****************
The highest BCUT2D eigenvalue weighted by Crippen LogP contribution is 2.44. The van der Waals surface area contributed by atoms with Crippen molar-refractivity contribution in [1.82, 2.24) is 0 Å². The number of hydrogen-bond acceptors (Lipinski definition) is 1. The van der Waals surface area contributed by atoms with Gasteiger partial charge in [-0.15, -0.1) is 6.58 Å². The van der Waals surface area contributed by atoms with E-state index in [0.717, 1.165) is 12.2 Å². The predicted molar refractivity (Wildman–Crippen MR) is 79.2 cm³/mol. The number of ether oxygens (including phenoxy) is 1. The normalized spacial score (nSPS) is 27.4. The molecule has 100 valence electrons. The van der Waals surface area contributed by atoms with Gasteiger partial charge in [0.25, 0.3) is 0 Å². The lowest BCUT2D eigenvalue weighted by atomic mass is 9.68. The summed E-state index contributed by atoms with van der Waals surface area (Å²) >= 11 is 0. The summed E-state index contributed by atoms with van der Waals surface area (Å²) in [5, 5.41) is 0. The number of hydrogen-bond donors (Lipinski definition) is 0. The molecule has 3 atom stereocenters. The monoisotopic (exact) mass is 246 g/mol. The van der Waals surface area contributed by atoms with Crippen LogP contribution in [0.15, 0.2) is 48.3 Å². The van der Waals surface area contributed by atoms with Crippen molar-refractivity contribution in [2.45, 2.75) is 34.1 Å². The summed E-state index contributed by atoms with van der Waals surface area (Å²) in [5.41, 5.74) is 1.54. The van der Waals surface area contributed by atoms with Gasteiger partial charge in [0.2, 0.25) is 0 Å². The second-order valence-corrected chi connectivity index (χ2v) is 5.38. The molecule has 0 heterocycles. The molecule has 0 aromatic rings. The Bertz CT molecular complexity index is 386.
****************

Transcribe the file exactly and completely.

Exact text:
The highest BCUT2D eigenvalue weighted by Crippen LogP contribution is 2.44. The van der Waals surface area contributed by atoms with Crippen molar-refractivity contribution in [1.82, 2.24) is 0 Å². The number of hydrogen-bond acceptors (Lipinski definition) is 1. The van der Waals surface area contributed by atoms with Gasteiger partial charge in [-0.15, -0.1) is 6.58 Å². The van der Waals surface area contributed by atoms with E-state index in [0.717, 1.165) is 12.2 Å². The predicted molar refractivity (Wildman–Crippen MR) is 79.2 cm³/mol. The number of ether oxygens (including phenoxy) is 1. The normalized spacial score (nSPS) is 27.4. The molecule has 100 valence electrons. The van der Waals surface area contributed by atoms with Gasteiger partial charge in [0.25, 0.3) is 0 Å². The lowest BCUT2D eigenvalue weighted by atomic mass is 9.68. The summed E-state index contributed by atoms with van der Waals surface area (Å²) >= 11 is 0. The summed E-state index contributed by atoms with van der Waals surface area (Å²) in [5, 5.41) is 0. The number of hydrogen-bond donors (Lipinski definition) is 0. The molecule has 3 atom stereocenters. The monoisotopic (exact) mass is 246 g/mol. The van der Waals surface area contributed by atoms with Crippen LogP contribution in [0.15, 0.2) is 48.3 Å². The van der Waals surface area contributed by atoms with Crippen molar-refractivity contribution in [2.45, 2.75) is 34.1 Å². The summed E-state index contributed by atoms with van der Waals surface area (Å²) in [5.41, 5.74) is 1.54. The van der Waals surface area contributed by atoms with Gasteiger partial charge in [0.2, 0.25) is 0 Å². The second-order valence-corrected chi connectivity index (χ2v) is 5.38. The molecule has 0 heterocycles. The molecule has 0 aromatic rings. The Bertz CT molecular complexity index is 386.